The Truck and Bus Regulation requires trucks serving the ports to have engines from 2010 or newer as of Jan. 1, 2023. If they don’t, the Department of Motor Vehicles (DMV) would deny registrations to non-compliant vehicles. But the rule, which was adopted in 2008, has taken effect gradually over several years. It’s not new, whereas the situation at the L.A. and Long Beach ports in the fall of 2021 is acute.

In an email, Stanley Young, spokesperson for the California Air Resource Board, told Snopes, “As of 2021 only trucks with engines older than 2005 would have their registration denied.” Young added that 96 percent of the trucks currently serving the major ports in California are already compliant with the regulation.

“Despite what you may have heard or read, there is simply no evidence to support any claims that the current congestion at our ports has any connection to the state’s efforts to clean up California’s trucks,” Young stated. “Since trucks at major California ports have been required to have 2007 or newer engines since 2014, and since these engines are legal until at least 2023, it’s impossible that any shortage of vehicles at ports is the result of CARB regulations.”

AB5

Assembly Bill 5 (AB 5) is a California law that went into effect in January 2020, although it has faced an onslaught of legal challenges preventing it from being implemented. The law is intended to prevent companies like Uber and Instacart from misclassifying so-called gig workers as independent contractors, rather than employees.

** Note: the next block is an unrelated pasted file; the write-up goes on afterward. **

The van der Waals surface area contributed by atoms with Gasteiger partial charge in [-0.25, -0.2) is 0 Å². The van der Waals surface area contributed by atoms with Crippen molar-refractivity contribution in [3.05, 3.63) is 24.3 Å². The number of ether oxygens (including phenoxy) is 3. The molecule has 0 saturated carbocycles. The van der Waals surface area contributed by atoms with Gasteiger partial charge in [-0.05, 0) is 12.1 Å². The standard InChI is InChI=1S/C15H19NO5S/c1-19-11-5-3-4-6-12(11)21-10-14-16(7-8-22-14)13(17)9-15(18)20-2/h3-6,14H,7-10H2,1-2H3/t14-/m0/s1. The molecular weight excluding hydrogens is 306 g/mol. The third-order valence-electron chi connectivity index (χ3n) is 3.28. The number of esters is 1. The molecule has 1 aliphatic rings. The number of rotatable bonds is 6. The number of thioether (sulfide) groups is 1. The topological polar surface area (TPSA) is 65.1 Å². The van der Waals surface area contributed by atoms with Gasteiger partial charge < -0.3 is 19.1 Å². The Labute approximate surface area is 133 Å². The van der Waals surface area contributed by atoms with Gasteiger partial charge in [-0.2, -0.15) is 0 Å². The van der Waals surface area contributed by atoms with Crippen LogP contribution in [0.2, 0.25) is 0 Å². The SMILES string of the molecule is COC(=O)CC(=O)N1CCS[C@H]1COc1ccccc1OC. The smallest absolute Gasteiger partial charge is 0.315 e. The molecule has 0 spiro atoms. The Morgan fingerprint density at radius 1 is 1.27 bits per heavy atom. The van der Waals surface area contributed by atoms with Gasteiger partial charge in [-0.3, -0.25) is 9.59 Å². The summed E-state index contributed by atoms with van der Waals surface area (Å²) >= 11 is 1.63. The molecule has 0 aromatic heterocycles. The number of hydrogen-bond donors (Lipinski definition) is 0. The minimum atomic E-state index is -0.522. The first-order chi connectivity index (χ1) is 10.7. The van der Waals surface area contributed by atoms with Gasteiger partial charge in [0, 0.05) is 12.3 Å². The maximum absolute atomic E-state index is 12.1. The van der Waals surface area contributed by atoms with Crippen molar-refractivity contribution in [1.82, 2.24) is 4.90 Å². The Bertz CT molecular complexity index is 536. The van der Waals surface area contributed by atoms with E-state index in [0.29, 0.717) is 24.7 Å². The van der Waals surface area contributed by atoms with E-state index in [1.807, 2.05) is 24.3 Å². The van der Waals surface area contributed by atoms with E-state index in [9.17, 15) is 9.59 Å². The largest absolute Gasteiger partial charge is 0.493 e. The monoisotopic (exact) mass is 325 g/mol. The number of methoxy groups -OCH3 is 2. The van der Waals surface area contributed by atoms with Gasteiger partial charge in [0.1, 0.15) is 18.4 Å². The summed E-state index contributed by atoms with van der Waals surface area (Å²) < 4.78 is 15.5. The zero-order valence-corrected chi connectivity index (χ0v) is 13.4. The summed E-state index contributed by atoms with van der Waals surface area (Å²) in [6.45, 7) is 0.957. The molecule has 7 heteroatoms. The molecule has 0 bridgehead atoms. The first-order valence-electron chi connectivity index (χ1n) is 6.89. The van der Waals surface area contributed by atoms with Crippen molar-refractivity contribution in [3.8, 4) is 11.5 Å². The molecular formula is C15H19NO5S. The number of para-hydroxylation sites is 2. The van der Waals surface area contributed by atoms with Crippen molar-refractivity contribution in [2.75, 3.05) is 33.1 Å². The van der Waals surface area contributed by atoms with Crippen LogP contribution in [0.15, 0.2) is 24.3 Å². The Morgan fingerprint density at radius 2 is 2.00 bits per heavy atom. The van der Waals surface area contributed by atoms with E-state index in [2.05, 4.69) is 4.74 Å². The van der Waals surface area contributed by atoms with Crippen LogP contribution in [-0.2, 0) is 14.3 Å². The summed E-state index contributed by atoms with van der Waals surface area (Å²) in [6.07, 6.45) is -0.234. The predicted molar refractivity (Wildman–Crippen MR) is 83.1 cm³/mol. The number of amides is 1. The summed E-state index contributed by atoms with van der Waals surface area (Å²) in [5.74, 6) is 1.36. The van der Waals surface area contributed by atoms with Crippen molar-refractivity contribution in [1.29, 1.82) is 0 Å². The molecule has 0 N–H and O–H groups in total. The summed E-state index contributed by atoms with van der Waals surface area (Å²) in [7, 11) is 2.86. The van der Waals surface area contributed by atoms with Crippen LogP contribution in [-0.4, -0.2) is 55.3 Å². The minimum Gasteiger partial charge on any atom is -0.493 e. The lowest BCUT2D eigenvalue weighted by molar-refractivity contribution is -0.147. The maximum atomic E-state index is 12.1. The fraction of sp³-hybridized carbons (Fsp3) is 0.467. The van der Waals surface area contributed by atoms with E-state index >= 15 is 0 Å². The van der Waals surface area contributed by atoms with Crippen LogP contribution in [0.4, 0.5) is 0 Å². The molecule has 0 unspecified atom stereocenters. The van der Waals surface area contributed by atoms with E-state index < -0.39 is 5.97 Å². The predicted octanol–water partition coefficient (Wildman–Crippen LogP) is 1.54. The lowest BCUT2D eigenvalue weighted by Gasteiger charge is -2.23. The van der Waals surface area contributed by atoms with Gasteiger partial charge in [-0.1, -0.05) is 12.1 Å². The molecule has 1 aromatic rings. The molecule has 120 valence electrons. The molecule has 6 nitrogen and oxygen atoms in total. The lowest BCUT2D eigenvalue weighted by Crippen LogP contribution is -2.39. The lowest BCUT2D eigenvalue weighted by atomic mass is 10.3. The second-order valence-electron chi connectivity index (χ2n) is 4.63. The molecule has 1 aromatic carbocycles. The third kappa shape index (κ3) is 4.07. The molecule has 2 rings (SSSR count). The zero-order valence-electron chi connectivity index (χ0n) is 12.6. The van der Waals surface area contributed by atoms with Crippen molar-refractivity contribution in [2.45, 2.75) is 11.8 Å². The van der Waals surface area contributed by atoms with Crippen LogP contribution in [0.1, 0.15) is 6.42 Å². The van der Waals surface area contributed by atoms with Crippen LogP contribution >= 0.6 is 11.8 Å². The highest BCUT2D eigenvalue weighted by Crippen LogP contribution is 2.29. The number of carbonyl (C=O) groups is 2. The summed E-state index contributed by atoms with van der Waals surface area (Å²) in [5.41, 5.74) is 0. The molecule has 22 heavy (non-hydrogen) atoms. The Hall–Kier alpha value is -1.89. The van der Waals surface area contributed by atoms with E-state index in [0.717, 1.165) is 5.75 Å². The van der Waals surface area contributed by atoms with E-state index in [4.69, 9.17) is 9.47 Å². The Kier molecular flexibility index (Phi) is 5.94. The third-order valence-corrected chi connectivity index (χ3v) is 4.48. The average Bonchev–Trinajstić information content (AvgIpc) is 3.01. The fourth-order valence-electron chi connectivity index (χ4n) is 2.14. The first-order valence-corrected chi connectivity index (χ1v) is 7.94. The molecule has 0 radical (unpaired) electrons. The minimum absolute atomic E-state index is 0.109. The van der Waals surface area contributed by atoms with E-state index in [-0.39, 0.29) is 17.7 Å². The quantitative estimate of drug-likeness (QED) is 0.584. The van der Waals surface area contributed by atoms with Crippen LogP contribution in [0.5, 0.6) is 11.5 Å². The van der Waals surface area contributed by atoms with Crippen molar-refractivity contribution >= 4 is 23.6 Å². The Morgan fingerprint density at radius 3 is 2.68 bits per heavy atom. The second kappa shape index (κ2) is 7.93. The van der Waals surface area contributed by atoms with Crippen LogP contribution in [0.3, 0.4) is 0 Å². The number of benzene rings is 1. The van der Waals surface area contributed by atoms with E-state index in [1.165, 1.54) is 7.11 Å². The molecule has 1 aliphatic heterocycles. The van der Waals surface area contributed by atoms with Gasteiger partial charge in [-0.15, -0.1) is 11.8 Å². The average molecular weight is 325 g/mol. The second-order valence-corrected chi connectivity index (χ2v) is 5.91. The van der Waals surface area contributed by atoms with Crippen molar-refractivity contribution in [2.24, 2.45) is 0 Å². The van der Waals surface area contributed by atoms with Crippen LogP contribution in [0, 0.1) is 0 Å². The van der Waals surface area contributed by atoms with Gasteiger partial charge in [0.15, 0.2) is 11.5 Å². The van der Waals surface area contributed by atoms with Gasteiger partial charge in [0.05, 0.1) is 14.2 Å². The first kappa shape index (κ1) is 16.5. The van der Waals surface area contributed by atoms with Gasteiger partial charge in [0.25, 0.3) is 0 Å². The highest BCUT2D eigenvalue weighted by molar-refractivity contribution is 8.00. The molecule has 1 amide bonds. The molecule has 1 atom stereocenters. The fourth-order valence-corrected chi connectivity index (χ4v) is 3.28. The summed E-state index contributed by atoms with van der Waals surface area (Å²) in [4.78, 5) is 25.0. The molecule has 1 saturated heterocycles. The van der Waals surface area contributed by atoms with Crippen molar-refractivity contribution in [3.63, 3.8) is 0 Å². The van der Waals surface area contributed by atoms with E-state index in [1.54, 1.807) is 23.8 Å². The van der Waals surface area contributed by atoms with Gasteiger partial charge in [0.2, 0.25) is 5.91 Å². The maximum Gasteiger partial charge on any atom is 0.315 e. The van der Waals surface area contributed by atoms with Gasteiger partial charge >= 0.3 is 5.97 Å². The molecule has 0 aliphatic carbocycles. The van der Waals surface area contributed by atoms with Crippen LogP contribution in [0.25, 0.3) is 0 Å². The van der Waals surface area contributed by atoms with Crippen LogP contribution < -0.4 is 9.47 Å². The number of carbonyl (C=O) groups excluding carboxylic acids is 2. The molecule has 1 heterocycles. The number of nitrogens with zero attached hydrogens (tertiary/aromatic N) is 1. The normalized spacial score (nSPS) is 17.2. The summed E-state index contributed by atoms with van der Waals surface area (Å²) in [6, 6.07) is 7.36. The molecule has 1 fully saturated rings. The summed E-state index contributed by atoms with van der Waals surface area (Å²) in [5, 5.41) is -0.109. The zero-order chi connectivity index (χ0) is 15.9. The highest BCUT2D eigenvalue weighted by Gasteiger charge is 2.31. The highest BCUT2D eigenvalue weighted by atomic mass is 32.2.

Truckers often operate under an “owner-operator” model, in which they own their own vehicles, which they then use to transport goods as contractors for trucking companies. Both the California Trucking Association (CTA) and freight transport company Cal Cartage Express filed legal challenges against AB 5. Cal Cartage lost its case but the U.S. Supreme Court has yet to decide whether to hear a petition by CTA. Until it does, AB 5 remains in limbo for the trucking industry.

Matt Schrap, CEO of the the Harbor Trucking Association (which represents drayage truck companies serving the ports of L.A. and Long Beach) said it’s not a shortage of truckers that’s driving the delays, and pointing the finger at AB 5 doesn’t take reality into account.

Instead, Schrap said that the 2020 COVID-19 pandemic lockdowns spurred an explosion of online buying that ramped up sharply during the pandemic lockdowns, and the ports of L.A. and Long Beach don’t have the infrastructure to handle the sudden influx.

“It’s like jamming ten lanes of freeway traffic into five lanes,” Schrap said in a phone interview with Snopes.

Currently, the bête noire for truckers and trucking companies at the ports of L.A. and Long Beach is an excess of empty shipping containers piling up at the ports, which often block truckers from picking up and dropping off cargo.